59. Patrick

    Isn’t the Martian sunset also bluish?

  60. ArchiFrecce
  61. Kenda

    So what if it’s fake? Why is there always that one person who just HAAAAAAS to ruin something that is awesome in its intent? The fact is: the possibilityto see the universe from a perspective that none of mankind up until this moment could imagine is now available… and the best this author has to contribute is to cry about it being fake.

  62. Rick

    Johnny asked how the three could appear together if two of them are inferior to Mars (closer to the sun) while the other is “beyond” Mars in a superior orbit. Jupiter can line up with the other two because while it is farther from the sun than Mars is, at that time it was on the far side of the sun from Mars. In other words, someone on Mars looking inward in the general direction of the sun could see both Venus and Earth (closer to them than the sun was) and then be looking beyond the sun to Jupiter way out on the other side.

    Happens all the time here, too–for several months earlier this year Jupiter and Venus were pretty close together in the sky from our viewpoint. Venus was much the closer, in between us and the sun, while Jupiter was much farther away on the other side of the sun.

  63. @66 Kenda
    Why make an awesome fake when there is real awesomeness?
    Let´s keep it real.
    That´s often weird enough.

  64. Peter B

    Johnny @ #40 asked: “how do you get the three planets in the same picture if two are on one side of mars and the third is on the other side (orbits)??”

    Because Jupiter is on the far side of the Sun.

    If you’re having trouble visualising this, take a piece of paper and draw four concentric circles to represent the orbits of Venus, Earth, Mars and Jupiter. If you feel like taking the trouble, you could make the radius of each circle roughly match the average size of each planet’s orbit.

    Now choose a point on the third circle out (Mars’s orbit) and draw a line inwards which crosses the second and innermost circles. Keep going and the line will cross the two inner circles again, then the third circle and then the outermost circle.

    If Venus, Earth and Jupiter are all close to where the line crosses their orbits, then they would be close to each other in the sky.

    Does that make sense?

  65. Peter B

    Kenda @ #66 says: “So what if it’s fake? Why is there always that one person who just HAAAAAAS to ruin something that is awesome in its intent? The fact is: the possibilityto see the universe from a perspective that none of mankind up until this moment could imagine is now available… and the best this author has to contribute is to cry about it being fake.”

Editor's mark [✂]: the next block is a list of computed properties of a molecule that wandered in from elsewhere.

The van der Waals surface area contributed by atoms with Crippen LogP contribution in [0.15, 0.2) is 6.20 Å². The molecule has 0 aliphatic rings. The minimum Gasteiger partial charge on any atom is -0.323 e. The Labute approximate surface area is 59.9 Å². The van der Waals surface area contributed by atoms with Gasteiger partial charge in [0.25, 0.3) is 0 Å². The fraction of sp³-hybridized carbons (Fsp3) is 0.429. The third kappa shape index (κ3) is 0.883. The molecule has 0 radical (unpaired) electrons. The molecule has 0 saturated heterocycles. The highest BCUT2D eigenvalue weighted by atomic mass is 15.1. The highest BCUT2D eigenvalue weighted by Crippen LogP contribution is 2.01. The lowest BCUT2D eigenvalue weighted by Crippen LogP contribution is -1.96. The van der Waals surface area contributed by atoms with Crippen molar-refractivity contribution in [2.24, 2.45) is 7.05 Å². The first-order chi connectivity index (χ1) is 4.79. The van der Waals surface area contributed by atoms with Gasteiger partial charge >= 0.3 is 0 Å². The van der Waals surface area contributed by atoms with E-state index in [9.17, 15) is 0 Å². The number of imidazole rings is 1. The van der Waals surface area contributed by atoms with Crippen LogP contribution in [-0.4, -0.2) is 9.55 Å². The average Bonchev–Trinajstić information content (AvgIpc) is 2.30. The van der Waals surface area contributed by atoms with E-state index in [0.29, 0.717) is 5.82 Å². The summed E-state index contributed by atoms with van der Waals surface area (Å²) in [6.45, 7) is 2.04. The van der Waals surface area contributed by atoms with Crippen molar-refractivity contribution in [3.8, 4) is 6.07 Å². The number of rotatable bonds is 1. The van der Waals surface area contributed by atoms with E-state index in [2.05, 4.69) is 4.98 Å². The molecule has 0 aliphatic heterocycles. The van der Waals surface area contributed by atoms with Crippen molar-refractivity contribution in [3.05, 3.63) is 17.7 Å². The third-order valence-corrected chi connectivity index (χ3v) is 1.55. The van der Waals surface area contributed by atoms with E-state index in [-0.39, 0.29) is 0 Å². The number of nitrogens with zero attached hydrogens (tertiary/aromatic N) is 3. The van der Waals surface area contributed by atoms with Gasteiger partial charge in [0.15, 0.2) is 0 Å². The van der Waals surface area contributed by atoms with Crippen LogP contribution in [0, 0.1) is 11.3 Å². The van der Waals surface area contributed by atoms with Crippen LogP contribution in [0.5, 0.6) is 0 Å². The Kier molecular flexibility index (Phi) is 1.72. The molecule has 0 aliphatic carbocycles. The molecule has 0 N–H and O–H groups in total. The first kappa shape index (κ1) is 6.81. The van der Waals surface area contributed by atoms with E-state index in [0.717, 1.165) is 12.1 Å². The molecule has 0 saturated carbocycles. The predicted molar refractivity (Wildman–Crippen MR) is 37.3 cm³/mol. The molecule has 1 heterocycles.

Please read again what the Bad Astronomer said about this issue:

    “I’ll note that I love that people think images like this are so beautiful and interesting that they pass them around and get a sense of wonder from them. But it bugs me that it’s possible that an unreal picture gets treated as real. In this case there’s no harm done, but it’s not hard to imagine a case where a forged image showing something damaging to someone’s reputation gets treated as real and spreads like wildfire. It’s happened before, many times…And remember: we have actual, real, amazing, breath-taking images coming from Mars right now. And the fact that they are real, and mean we have a presence on another world, is far more moving and stirring than any fake could ever be.”

    So it’s not just a whinge about the picture being fake. There are two other points:

    1. Fake pictures *can* cause harm (though seemingly not in this case).

    2. Who needs awesome fakes when there’s awesome reality to look at. In that context, your statement about “…a perspective that none of mankind up until this moment could imagine…” is a little off course.

  66. I can tell from the pixels and from seeing quite a few shops in my time.

    /Sorry, I just had to do it.

  67. Kenda

    @68

    a gorgeous image is a gorgeous image. It doesn’t have to be real to spark imagination. Don’t apply your limitations to anyone but yourself.

  68. Kenda

    a gorgeous image is a gorgeous image. It doesn’t have to be real to spark imagination. Don’t apply your limitations to anyone but yourself.

    @70
    that goes for you, too…

  69. Mike Torr

    Phil – THANK YOU! Thank you for using “had” and “would’ve” correctly. You, Sir, are one of a dying breed of guiding lights upholding the beauty of the English language.

  70. PuffTheDragon

    The software that rendered that image is “Starry Night Pro Plus 6″. It is sad that people cant tell the difference between a real one, and a screen pic from a simulation.

  71. Peter B

    Kenda @ #74 said: “a gorgeous image is a gorgeous image. It doesn’t have to be real to spark imagination. Don’t apply your limitations to anyone but yourself.”

    I take your point that a gorgeous image is a gorgeous image, regardless of it being real or fake. Last night I watched the movie “Elizabeth The Golden Age” on TV, and enjoyed it despite the freedom it takes with history.

    My point (and I believe the BA’s too) is that problems can arise if people think something fake is real, and draw conclusions from it. That’s as much the case with the picture above as the movie.

  72. Philip Heinzl

    I wish……..the idea is nice,but, before this was published , I had noticed an unusual arc alignment in the SW skies, It turns out to be the star Spica in the constellation of Virgo at the bottom of three bodies, above was Mars and at the top of the was Saturn. They formed an exact match to your alleged photo. Creative mind tho´

  73. Shay Fabbro